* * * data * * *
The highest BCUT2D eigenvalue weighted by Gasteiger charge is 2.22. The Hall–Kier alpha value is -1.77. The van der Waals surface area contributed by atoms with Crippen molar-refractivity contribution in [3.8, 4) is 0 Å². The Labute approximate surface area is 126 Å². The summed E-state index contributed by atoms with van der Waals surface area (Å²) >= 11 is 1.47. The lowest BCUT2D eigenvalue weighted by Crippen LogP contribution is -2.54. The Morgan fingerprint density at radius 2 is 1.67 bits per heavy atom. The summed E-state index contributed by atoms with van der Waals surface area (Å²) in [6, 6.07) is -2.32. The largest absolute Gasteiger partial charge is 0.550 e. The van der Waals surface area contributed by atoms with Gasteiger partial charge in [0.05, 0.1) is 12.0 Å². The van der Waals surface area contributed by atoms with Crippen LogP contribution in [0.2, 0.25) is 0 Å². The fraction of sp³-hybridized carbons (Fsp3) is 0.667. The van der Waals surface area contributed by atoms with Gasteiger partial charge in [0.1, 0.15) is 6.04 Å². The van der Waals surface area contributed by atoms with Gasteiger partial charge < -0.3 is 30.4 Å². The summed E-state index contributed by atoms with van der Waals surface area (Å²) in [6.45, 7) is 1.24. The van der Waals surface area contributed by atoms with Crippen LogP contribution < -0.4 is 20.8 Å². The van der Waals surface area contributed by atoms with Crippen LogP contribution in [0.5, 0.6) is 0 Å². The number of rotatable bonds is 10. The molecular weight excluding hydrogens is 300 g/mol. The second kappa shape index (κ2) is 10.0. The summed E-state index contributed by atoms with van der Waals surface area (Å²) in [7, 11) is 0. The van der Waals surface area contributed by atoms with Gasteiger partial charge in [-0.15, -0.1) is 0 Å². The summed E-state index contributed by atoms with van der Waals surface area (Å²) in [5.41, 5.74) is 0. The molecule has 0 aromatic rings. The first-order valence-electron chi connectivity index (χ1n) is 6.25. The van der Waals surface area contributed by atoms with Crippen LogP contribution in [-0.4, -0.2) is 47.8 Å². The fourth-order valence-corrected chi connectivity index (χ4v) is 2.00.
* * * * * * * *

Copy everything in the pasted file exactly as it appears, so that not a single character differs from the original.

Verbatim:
The highest BCUT2D eigenvalue weighted by Gasteiger charge is 2.22. The Hall–Kier alpha value is -1.77. The van der Waals surface area contributed by atoms with Crippen molar-refractivity contribution in [3.8, 4) is 0 Å². The Labute approximate surface area is 126 Å². The summed E-state index contributed by atoms with van der Waals surface area (Å²) >= 11 is 1.47. The lowest BCUT2D eigenvalue weighted by Crippen LogP contribution is -2.54. The Morgan fingerprint density at radius 2 is 1.67 bits per heavy atom. The summed E-state index contributed by atoms with van der Waals surface area (Å²) in [6, 6.07) is -2.32. The largest absolute Gasteiger partial charge is 0.550 e. The van der Waals surface area contributed by atoms with Gasteiger partial charge in [0.05, 0.1) is 12.0 Å². The van der Waals surface area contributed by atoms with Crippen LogP contribution in [0.2, 0.25) is 0 Å². The fraction of sp³-hybridized carbons (Fsp3) is 0.667. The van der Waals surface area contributed by atoms with Gasteiger partial charge in [0.1, 0.15) is 6.04 Å². The van der Waals surface area contributed by atoms with Gasteiger partial charge < -0.3 is 30.4 Å². The summed E-state index contributed by atoms with van der Waals surface area (Å²) in [6.45, 7) is 1.24. The van der Waals surface area contributed by atoms with Crippen LogP contribution < -0.4 is 20.8 Å². The van der Waals surface area contributed by atoms with Crippen LogP contribution in [0.5, 0.6) is 0 Å². The number of rotatable bonds is 10. The molecular weight excluding hydrogens is 300 g/mol. The second kappa shape index (κ2) is 10.0. The summed E-state index contributed by atoms with van der Waals surface area (Å²) in [7, 11) is 0. The van der Waals surface area contributed by atoms with Gasteiger partial charge in [-0.15, -0.1) is 0 Å². The summed E-state index contributed by atoms with van der Waals surface area (Å²) in [5.41, 5.74) is 0. The molecule has 0 aromatic rings. The first-order valence-electron chi connectivity index (χ1n) is 6.25. The van der Waals surface area contributed by atoms with Crippen LogP contribution in [-0.4, -0.2) is 47.8 Å². The fourth-order valence-corrected chi connectivity index (χ4v) is 2.00.